Most runners love to run.
As a result, it is easy to fall into the trap of only running and not doing any other form of training.
However, it has been shown that resistance training can enhance performance for runners.
Strength training can improve the muscles ability to store and release elastic energy and reduce the amount of energy wasted.
What’s more, it can reduce your risk of injury and keep you running uninterrupted and pain-free.
Weight training has been shown to improve strength and running economy (Gregoire P. Millet, 2002, and Kyvind Stkren, 2008).
Plyometric training has been shown to improve distance running performance in athletes (Philo U. Saunders, 2006).
So what sort of strength training is important for distance runners.
First of all calf strengthening is vital.
The calf/Achilles complex contributes a huge amount to shock absorption, horizontal and vertical propulsion.
Any deficit in calf strength, endurance or power can lead to poor shock absorption and predispose you to injury.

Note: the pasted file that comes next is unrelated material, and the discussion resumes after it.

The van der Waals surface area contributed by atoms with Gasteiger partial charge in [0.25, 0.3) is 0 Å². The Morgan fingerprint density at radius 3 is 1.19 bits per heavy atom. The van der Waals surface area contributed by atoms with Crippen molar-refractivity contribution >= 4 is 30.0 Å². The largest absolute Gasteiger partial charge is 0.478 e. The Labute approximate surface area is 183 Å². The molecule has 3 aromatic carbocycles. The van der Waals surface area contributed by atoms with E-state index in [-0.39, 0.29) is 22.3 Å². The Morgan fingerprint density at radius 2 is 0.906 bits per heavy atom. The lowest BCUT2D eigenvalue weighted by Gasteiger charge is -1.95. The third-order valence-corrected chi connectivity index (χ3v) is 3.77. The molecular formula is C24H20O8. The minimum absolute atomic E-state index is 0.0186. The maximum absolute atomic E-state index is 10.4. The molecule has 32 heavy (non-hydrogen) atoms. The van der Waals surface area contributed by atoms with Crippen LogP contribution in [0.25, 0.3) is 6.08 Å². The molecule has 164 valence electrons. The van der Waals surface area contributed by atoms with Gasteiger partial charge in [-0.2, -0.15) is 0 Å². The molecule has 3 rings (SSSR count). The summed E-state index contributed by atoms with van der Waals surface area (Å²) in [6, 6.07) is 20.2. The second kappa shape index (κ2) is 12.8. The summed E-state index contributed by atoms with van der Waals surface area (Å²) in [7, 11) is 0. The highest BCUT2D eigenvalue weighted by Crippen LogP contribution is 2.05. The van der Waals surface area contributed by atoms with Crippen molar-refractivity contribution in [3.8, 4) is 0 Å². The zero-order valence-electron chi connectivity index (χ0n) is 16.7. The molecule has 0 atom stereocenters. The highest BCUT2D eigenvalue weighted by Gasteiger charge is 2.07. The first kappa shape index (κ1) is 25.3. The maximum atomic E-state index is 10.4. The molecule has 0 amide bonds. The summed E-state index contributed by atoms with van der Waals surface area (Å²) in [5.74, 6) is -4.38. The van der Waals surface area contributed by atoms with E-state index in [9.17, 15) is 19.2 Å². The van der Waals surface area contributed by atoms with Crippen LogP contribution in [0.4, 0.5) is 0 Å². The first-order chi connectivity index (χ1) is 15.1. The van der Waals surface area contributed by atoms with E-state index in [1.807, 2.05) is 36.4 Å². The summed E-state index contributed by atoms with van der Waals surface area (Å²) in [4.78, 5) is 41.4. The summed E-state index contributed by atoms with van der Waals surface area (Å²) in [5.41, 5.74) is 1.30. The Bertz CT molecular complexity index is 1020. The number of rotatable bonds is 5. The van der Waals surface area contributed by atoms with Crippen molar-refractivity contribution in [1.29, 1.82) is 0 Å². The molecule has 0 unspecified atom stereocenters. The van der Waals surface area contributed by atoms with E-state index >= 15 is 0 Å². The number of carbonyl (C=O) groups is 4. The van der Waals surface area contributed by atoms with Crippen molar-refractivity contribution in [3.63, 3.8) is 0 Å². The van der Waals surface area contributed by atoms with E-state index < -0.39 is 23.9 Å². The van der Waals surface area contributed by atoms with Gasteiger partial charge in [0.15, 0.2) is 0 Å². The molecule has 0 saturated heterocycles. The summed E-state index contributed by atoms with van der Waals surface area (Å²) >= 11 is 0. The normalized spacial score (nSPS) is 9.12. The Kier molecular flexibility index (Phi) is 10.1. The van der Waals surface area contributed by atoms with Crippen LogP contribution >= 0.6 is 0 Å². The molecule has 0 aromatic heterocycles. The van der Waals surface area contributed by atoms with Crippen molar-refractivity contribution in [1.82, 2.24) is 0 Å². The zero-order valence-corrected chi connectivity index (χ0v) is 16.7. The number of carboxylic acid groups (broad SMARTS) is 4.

Improving the calves ability to store and release elastic energy can also increase stride length and therefore increase running speed.
Hip strengthening is also of great importance to runners.
The hips are the fulcrum around which our legs move to drive us forwards.
Our trunk and upper body must also remain balanced on the hips as we run.
Weakness in the hips can lead to a loss of lower limb rotational control, a loss of lateral pelvic control, poor trunk posture, over-striding, increased ground contact time and many different injuries.
Many runners make the mistake of only strengthening the hip extensors.
It is equally important to strengthen the hip rotators, flexors, and lateral hip muscles.
Finally, strength training is only useful if it translates into improved movement.
Attention needs to be paid to running technique to allow the gains achieved by muscle strength, endurance, and plyometric training to carry over into your running.
This should help make you more efficient, faster and injury free.